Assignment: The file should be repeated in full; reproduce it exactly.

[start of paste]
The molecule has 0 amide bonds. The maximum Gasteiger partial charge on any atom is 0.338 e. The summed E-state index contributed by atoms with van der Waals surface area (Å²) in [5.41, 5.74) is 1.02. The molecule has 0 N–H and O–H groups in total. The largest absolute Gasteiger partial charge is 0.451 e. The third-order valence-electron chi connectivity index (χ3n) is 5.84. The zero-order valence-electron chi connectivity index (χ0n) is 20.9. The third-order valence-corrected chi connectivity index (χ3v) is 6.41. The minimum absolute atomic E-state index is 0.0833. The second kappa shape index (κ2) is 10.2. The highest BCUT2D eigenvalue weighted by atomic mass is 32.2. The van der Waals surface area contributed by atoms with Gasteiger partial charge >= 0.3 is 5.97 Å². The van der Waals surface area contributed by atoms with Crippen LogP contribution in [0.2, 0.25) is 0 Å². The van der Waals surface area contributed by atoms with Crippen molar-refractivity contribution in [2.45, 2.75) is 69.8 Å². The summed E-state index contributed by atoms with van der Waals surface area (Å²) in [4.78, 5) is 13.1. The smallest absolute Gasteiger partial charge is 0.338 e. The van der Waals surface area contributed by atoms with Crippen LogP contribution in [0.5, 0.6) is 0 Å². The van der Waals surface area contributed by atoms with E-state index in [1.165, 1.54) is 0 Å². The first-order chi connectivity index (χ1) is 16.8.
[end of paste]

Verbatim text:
The molecule has 0 amide bonds. The maximum Gasteiger partial charge on any atom is 0.338 e. The summed E-state index contributed by atoms with van der Waals surface area (Å²) in [5.41, 5.74) is 1.02. The molecule has 0 N–H and O–H groups in total. The largest absolute Gasteiger partial charge is 0.451 e. The third-order valence-electron chi connectivity index (χ3n) is 5.84. The zero-order valence-electron chi connectivity index (χ0n) is 20.9. The third-order valence-corrected chi connectivity index (χ3v) is 6.41. The minimum absolute atomic E-state index is 0.0833. The second kappa shape index (κ2) is 10.2. The highest BCUT2D eigenvalue weighted by atomic mass is 32.2. The van der Waals surface area contributed by atoms with Gasteiger partial charge >= 0.3 is 5.97 Å². The van der Waals surface area contributed by atoms with Crippen LogP contribution in [0.2, 0.25) is 0 Å². The van der Waals surface area contributed by atoms with Crippen molar-refractivity contribution in [2.45, 2.75) is 69.8 Å². The summed E-state index contributed by atoms with van der Waals surface area (Å²) in [4.78, 5) is 13.1. The smallest absolute Gasteiger partial charge is 0.338 e. The van der Waals surface area contributed by atoms with Crippen LogP contribution in [0.5, 0.6) is 0 Å². The van der Waals surface area contributed by atoms with E-state index in [1.165, 1.54) is 0 Å². The first-order chi connectivity index (χ1) is 16.8.